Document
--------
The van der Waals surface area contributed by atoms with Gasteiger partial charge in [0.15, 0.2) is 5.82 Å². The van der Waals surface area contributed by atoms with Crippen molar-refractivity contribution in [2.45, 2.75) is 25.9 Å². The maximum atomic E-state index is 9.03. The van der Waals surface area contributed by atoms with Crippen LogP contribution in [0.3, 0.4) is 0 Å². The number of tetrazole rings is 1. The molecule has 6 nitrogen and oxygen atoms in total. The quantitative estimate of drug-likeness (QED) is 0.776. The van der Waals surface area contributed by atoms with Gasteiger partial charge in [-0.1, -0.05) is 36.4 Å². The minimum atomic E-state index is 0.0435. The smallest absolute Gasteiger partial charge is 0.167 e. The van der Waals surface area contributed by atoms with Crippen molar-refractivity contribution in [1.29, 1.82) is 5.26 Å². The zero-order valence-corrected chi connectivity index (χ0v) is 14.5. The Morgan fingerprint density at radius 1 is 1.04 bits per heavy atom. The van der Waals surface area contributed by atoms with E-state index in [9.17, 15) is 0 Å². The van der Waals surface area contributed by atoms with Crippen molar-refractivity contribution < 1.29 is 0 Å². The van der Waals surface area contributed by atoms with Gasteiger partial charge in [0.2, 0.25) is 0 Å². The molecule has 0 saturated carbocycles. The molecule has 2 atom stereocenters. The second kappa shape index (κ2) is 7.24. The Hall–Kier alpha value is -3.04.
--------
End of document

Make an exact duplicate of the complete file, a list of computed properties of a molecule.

The van der Waals surface area contributed by atoms with Gasteiger partial charge in [0.15, 0.2) is 5.82 Å². The van der Waals surface area contributed by atoms with Crippen molar-refractivity contribution in [2.45, 2.75) is 25.9 Å². The maximum atomic E-state index is 9.03. The van der Waals surface area contributed by atoms with Crippen LogP contribution in [0.3, 0.4) is 0 Å². The number of tetrazole rings is 1. The molecule has 6 nitrogen and oxygen atoms in total. The quantitative estimate of drug-likeness (QED) is 0.776. The van der Waals surface area contributed by atoms with Gasteiger partial charge in [-0.1, -0.05) is 36.4 Å². The minimum atomic E-state index is 0.0435. The smallest absolute Gasteiger partial charge is 0.167 e. The van der Waals surface area contributed by atoms with Crippen molar-refractivity contribution in [1.29, 1.82) is 5.26 Å². The zero-order valence-corrected chi connectivity index (χ0v) is 14.5. The Morgan fingerprint density at radius 1 is 1.04 bits per heavy atom. The van der Waals surface area contributed by atoms with E-state index in [9.17, 15) is 0 Å². The van der Waals surface area contributed by atoms with Crippen molar-refractivity contribution < 1.29 is 0 Å². The van der Waals surface area contributed by atoms with Gasteiger partial charge in [0.2, 0.25) is 0 Å². The molecule has 0 saturated carbocycles. The molecule has 2 atom stereocenters. The second kappa shape index (κ2) is 7.24. The Hall–Kier alpha value is -3.04.